Arto LindsayView in iTunes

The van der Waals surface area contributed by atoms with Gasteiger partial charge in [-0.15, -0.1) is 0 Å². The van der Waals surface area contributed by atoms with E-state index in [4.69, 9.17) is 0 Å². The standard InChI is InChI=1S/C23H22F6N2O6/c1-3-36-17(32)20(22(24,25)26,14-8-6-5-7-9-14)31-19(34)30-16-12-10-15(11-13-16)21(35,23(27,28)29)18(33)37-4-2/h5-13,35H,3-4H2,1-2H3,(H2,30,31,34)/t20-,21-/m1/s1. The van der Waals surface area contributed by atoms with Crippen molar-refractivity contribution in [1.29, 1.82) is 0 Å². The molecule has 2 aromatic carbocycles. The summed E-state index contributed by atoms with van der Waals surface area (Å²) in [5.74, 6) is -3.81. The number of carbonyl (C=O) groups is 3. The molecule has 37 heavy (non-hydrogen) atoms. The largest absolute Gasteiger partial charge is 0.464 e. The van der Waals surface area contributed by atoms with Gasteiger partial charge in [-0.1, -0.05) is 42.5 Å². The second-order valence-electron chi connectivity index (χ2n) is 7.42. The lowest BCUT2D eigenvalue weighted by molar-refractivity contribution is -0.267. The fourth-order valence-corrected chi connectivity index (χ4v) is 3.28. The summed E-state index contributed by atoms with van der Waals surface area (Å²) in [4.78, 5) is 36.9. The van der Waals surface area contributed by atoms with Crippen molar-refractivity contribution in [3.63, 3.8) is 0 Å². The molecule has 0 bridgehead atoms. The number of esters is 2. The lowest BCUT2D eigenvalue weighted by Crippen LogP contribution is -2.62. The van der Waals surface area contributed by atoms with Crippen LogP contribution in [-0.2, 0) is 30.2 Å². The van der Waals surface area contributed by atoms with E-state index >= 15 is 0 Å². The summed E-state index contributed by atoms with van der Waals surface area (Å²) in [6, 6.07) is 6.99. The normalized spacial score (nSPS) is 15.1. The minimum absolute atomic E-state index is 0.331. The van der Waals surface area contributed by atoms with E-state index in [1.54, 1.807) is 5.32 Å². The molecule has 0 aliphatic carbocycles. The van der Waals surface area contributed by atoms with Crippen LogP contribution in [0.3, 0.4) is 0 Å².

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After his tenure as guitarist in the great no wave band DNA and punk-jazzers the Lounge Lizards, Arto Lindsay formed the equally exciting (and ambitious) Ambitious Lovers, while also being involved with the earliest incarnations of the Golden Palominos. Born in Richmond, Virginia in 1953, Lindsay grew up partially in Brazil, where his parents were missionaries. Early in his musical career, he began conflating the Brazilian pop music of his youth with the sonic density and avant-garde urgings he pursued as a member of the Lower East Side noise rock scene. As a result, his recordings as leader of Ambitious Lovers are not all atonal skronk, but rather a deft blend of dance-pop and sonic adventurousness. With inestimable help from keyboardist and Ambitious Lover co-conspirator Peter Scherer, the first Ambitious Lovers release, Envy, retained more of a dissonant edge, and as such didn't seem too far removed from Lindsay's days with DNA. The next record, Greed, was a slick, ebullient pop record that sounded like a direct descendent of the Brazilian pop recorded by giants such as Jorge Ben, Caetano Veloso, and Gilberto Gil. With plenty of uptempo, danceable tracks, the noisy undercurrent was downplayed perhaps a bit more than noisemeisters would like, but the resulting album was nearly flawless. As was its follow-up, Lust, which, true to its title, was a touch more salacious, and undeniably great modern pop music. Although they didn't sell records in the millions (or the hundreds of thousands for that matter), Ambitious Lovers were one of the few bands to live up to their name record after record. Following Ambitious Lovers, Lindsay became more involved with Brazilian music, working on albums by such luminaries as Marisa Monte, Joao Gilberto, Gal Costa, and Tom Zé. In the mid-'90s, he began issuing albums under his own name, starting with Aggregates 1-26 on the Knitting Factory label. This album was more of a return to DNA-type skronk, but after switching to Bar/None for his next album, Mundo Civilizado, the Brazilian influence was back, along with more prominent electronica elements. After several releases on Bar/None, Lindsay became the first artist to release an album on Ani Difranco's Righteous Babe label (besides Difranco herself), beginning with The Prize. Invoke was released in 2002, followed by Salt in 2004, all displaying his special synthesis of Brazilian music with the downtown avant-garde. In 2009, Belgian experimental label Sub Rosa issued the self-titled debut by Anarchist Republic of Bzzz, a project of composer Seb El Zin's that featured contributions by Lindsay and fellow downtown N.Y.C. staple Marc Ribot, along with experimental rappers Sensational and Mike Ladd. Initially a vinyl-only release, Important Records issued it on compact disc in 2012. Lindsay collaborated with Norwegian free jazz drummer Paal Nilssen-Love on-stage in Rio de Janeiro in 2013, and Nilssen-Love released the concert on his PNL label the following year, under the title Scarcity. Also around this time, the guitarist revisited his back catalog with Encyclopedia of Arto (Northern Spy), which contained one disc of previously released material as well as an album of live solo performances. In 2017, Lindsay revealed that he had spent the past several years living in Brazil, where he had moved due to an illness and related insurance reasons. Also that year, he delivered the album Cuidado Madame, which found him exploring rhythms associated with the Brazilian religion of candomblé. ~ John Dougan & Sean Westergaard